sysmgr

a simplistic service supervisor (deprecated)
git clone git://git.ckyln.com/~cem/sysmgr.git
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sysmgr (8841B)


      1 #!/bin/sh -e
      2 
      3 ################################################################################
      4 # A modular system-supervisor written in POSIX shell written with              #
      5 # Carbs Linux[1] and KISS Linux[2] in mind.                                    #
      6 #                                                                              #
      7 # [1]: https://carbslinux.org                                                  #
      8 # [2]: https://k1ss.org                                                        #
      9 #                                                                              #
     10 # Copyright (c) 2020 - Cem Keylan                                              #
     11 # Distributed under the terms of GNU GPLv3                                     #
     12 #                                                                              #
     13 # Please report bugs to <cem at ckyln dot com> or open an issue at             #
     14 # https://github.com/cemkeylan/sysmgr                                          #
     15 ################################################################################
     16 
     17 
     18 log()   { printf '%s\n' "$@" ;}
     19 out()   { log "$@" >&2 ;}
     20 error() { printf 'error: %s\n' "$@" >&2 ;}
     21 die()   { error "$@" "exiting..." ; exit 1;}
     22 
     23 usage() {
     24     # Define a different out function just for the usage function.
     25     out() {
     26         # This prints the synopsis, adds an empty line, prints arguments,
     27         # adds another empty line and prints version information.
     28         SYNOPSIS="$1"; shift
     29         log "Usage: $SYNOPSIS" "" "$@" "" "sysmgr-$version" >&2
     30     }
     31     case "${0##*/}" in
     32         sysmgr)   out "sysmgr" "See sysmgr(8) for detailed information." ;;
     33         runsyssv) out "runsyssv [service]" ;;
     34         svctl)    out "svctl [command] [service...]" \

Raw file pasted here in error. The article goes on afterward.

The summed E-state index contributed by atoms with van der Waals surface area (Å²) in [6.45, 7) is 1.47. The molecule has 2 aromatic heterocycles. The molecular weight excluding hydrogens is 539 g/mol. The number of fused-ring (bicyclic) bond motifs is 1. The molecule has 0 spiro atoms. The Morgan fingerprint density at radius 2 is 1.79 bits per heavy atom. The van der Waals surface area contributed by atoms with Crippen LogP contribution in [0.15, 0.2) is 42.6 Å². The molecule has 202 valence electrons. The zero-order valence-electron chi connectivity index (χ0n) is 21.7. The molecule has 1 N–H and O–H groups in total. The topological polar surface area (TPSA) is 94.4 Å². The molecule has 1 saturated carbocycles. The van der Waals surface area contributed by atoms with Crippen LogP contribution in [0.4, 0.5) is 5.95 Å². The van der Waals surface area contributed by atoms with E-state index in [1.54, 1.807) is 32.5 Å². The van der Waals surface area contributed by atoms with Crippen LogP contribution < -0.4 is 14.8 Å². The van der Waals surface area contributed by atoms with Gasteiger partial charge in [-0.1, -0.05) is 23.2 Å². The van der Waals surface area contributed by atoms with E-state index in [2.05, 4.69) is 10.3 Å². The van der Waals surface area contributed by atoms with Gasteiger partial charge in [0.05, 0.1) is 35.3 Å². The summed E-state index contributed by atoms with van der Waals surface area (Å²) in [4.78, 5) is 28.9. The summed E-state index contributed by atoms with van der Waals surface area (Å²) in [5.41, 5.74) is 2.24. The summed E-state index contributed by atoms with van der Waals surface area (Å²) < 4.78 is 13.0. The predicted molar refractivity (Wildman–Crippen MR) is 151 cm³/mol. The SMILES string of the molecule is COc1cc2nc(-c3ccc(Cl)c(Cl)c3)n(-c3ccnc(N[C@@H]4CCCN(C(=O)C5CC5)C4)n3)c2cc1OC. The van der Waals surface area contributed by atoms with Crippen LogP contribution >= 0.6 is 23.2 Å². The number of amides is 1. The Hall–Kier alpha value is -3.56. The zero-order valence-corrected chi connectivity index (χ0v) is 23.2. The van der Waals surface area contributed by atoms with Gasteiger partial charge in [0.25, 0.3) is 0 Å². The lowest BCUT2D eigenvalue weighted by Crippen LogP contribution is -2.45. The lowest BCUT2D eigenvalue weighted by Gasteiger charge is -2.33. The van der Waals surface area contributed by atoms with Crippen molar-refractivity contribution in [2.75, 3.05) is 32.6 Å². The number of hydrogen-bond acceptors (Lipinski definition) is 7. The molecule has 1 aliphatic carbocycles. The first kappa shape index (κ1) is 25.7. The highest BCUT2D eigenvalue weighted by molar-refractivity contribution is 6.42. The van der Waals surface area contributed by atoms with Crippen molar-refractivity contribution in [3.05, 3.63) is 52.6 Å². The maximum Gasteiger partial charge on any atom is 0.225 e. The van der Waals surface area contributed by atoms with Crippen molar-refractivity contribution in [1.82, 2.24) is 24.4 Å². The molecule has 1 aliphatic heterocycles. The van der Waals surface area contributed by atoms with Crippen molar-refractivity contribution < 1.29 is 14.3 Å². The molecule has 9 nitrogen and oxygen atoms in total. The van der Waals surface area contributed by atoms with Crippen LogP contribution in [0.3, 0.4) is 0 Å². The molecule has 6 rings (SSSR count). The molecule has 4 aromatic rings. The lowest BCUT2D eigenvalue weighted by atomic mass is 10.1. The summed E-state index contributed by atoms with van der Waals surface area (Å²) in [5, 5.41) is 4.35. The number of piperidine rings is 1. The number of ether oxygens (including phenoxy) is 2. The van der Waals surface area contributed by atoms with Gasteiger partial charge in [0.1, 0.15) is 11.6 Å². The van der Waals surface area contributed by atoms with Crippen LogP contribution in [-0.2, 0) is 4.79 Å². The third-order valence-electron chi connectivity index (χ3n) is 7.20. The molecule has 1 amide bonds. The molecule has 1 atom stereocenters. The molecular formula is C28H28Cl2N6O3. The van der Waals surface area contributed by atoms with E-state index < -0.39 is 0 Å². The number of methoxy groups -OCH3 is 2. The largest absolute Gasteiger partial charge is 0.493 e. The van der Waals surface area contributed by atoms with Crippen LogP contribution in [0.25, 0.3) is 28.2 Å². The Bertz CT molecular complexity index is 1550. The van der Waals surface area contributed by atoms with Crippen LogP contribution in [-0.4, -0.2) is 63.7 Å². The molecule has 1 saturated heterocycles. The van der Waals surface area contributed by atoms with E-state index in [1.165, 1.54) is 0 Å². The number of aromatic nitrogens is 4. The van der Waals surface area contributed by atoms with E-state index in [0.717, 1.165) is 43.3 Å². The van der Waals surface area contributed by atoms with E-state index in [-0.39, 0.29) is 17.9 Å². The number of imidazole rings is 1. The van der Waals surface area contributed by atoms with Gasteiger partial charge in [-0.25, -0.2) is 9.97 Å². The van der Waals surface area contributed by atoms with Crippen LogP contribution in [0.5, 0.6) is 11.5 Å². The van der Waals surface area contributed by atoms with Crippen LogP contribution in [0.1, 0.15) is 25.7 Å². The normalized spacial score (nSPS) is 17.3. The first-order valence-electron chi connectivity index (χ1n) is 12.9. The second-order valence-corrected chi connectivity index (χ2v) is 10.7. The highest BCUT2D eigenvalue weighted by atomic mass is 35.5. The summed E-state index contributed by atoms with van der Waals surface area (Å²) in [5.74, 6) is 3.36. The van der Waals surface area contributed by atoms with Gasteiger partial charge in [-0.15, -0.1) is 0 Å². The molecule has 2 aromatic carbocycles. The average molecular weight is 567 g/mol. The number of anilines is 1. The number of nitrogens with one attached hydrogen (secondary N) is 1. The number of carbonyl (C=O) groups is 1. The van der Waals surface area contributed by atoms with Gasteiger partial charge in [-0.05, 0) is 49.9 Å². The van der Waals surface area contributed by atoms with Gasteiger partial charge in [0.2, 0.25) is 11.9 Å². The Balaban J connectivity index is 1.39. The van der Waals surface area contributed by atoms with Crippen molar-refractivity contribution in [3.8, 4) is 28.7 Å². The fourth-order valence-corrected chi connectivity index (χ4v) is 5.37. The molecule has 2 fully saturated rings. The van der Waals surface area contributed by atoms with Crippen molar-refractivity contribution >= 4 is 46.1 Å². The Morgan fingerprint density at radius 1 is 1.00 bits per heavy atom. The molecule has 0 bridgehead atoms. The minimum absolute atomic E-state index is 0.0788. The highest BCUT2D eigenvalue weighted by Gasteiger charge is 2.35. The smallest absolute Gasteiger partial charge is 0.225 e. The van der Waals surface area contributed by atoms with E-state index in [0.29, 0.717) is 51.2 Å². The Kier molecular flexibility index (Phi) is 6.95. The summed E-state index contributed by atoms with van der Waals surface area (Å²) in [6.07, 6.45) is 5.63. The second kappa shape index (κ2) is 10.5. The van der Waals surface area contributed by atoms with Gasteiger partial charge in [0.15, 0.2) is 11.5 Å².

35                       "start/stop/restart  Start/stop/restart services" \
     36                       "kill                Send a SIGKILL to services" \
     37                       "once                Start services once" \
     38                       "status              Check service statuses" \
     39                       "up/down             Same as start/stop"
     40     esac
     41     exit 0
     42 }
     43 
     44 checkprocess() {
     45     # If no arguments are given, do not continue.
     46     # This may happen when getpid returns empty.
     47     [ "$1" ] || return 1
     48 
     49     # This function checks if the process is still alive and returns 0 or 1
     50     # accordingly. It checks the /proc directory first (which exists in most
     51     # Linux systems, but not all) and fallbacks to kill if it doesn't. There are
     52     # three reasons for preferring /proc over kill:
     53     #
     54     # 1: We don't need to spawn an extra process.
     55     # 2: We can check processes we don't own, which eliminates the requirement
     56     #    of being root.
     57     # 3: Checking the existence of a directory is much faster and more efficient
     58     #    than sending a signal to a process.
     59     #
     60     # However, this isn't the portable way, that's why we fallback to kill(1).
     61     [ -d "/proc/$1" ] || kill -0 "$1"
     62 }
     63 
     64 cleanup() {
     65 
     66     # Clean the service run directory so that it can be restarted. Do not remove
     67     # the run directory if lock file exists.
     68 
     69     rm -f -- "$RUNDIR/${service##*/}/pid" "${RUNDIR}/${service##*/}/syspid"
     70 
     71     [ -e "$RUNDIR/${service##*/}/lock" ] && return
     72     rm -rf -- "${RUNDIR:?}/${service##*/}"
     73 
     74 }
     75 
     76 term() {
     77 
     78     # This function is executed when the sysmgr receives an interrupt or a
     79     # hangup signal. It enters the termination state where it forwards SIGTERM
     80     # to every other runsyssv process that have their process ids in the RUNDIR.
     81 
     82     for process in "$RUNDIR"/*/syspid ; do
     83         read -r pid < "$process"
     84         kill -15 "$pid" 2>/dev/null
     85     done
     86 
     87     # Wait for the redirections to happen
     88     sleep 1
     89 
     90     # Remove the RUNDIR so we can do a fresh start when we are re-initiating the
     91     # program.
     92     rm -rf -- "${RUNDIR}"
     93 
     94     exit 0
     95 }
     96 
     97 getpid() {
     98     # This is a function to retrieve the pid from the RUNDIR
     99     unset pid
    100 
    101     [ -f "$RUNDIR/$1/${2:-pid}" ] ||
    102         { error "pid file for $1 could not be found" ; return 1 ;}
    103     read -r pid < "$RUNDIR/$1/${2:-pid}"
    104 }
    105 
    106 redirectsignal() {
    107 
    108     # We redirect signal that was sent to runsyssv so that those programs are
    109     # stopped with the exact kill command. Adding a lock file ensures that the
    110     # directory is not cleaned up.
    111     sig="$1"
    112 
    113     log "${sig:-TERM}" > "${RUNDIR:?}/${service##*/}/lock"
    114     kill "-${sig:-TERM}" "$svpid" 2>/dev/null
    115 
    116 }
    117